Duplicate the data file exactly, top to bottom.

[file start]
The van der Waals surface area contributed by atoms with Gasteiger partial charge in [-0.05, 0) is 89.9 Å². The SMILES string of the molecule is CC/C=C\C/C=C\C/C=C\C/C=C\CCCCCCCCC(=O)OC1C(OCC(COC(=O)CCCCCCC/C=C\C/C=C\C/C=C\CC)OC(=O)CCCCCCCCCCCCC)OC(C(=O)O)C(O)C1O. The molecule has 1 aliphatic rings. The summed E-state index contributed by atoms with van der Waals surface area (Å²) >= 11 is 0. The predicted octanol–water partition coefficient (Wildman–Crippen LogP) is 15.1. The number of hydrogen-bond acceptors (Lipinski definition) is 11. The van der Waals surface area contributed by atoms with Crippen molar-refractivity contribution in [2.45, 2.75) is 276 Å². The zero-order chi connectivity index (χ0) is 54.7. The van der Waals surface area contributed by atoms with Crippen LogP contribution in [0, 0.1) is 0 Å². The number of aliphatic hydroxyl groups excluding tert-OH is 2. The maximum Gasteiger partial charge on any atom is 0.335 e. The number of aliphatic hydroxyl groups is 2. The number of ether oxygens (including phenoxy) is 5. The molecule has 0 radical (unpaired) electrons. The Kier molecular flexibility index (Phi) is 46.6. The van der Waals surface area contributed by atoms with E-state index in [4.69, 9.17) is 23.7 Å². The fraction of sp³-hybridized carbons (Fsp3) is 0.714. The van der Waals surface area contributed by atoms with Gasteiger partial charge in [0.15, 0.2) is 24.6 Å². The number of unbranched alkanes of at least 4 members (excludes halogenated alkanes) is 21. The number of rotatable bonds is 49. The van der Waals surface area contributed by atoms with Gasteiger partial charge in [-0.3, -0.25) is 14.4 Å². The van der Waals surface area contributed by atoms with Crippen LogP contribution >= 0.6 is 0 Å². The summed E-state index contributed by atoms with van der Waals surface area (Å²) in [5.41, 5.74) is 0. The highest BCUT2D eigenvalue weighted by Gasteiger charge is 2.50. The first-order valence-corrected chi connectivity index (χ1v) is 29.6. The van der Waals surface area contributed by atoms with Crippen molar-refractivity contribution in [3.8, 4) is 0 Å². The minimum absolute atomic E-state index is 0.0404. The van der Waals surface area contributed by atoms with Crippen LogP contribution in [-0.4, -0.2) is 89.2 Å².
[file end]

The van der Waals surface area contributed by atoms with Gasteiger partial charge in [-0.05, 0) is 89.9 Å². The SMILES string of the molecule is CC/C=C\C/C=C\C/C=C\C/C=C\CCCCCCCCC(=O)OC1C(OCC(COC(=O)CCCCCCC/C=C\C/C=C\C/C=C\CC)OC(=O)CCCCCCCCCCCCC)OC(C(=O)O)C(O)C1O. The molecule has 1 aliphatic rings. The summed E-state index contributed by atoms with van der Waals surface area (Å²) >= 11 is 0. The predicted octanol–water partition coefficient (Wildman–Crippen LogP) is 15.1. The number of hydrogen-bond acceptors (Lipinski definition) is 11. The van der Waals surface area contributed by atoms with Crippen molar-refractivity contribution in [2.45, 2.75) is 276 Å². The zero-order chi connectivity index (χ0) is 54.7. The van der Waals surface area contributed by atoms with Crippen LogP contribution in [0, 0.1) is 0 Å². The number of aliphatic hydroxyl groups excluding tert-OH is 2. The maximum Gasteiger partial charge on any atom is 0.335 e. The number of aliphatic hydroxyl groups is 2. The number of ether oxygens (including phenoxy) is 5. The molecule has 0 radical (unpaired) electrons. The Kier molecular flexibility index (Phi) is 46.6. The van der Waals surface area contributed by atoms with E-state index in [4.69, 9.17) is 23.7 Å². The fraction of sp³-hybridized carbons (Fsp3) is 0.714. The van der Waals surface area contributed by atoms with Gasteiger partial charge in [0.15, 0.2) is 24.6 Å². The number of unbranched alkanes of at least 4 members (excludes halogenated alkanes) is 21. The number of rotatable bonds is 49. The van der Waals surface area contributed by atoms with Gasteiger partial charge in [-0.3, -0.25) is 14.4 Å². The van der Waals surface area contributed by atoms with Crippen LogP contribution >= 0.6 is 0 Å². The summed E-state index contributed by atoms with van der Waals surface area (Å²) in [5.41, 5.74) is 0. The highest BCUT2D eigenvalue weighted by Gasteiger charge is 2.50. The first-order valence-corrected chi connectivity index (χ1v) is 29.6. The van der Waals surface area contributed by atoms with Crippen molar-refractivity contribution in [3.8, 4) is 0 Å². The minimum absolute atomic E-state index is 0.0404. The van der Waals surface area contributed by atoms with Crippen LogP contribution in [-0.4, -0.2) is 89.2 Å².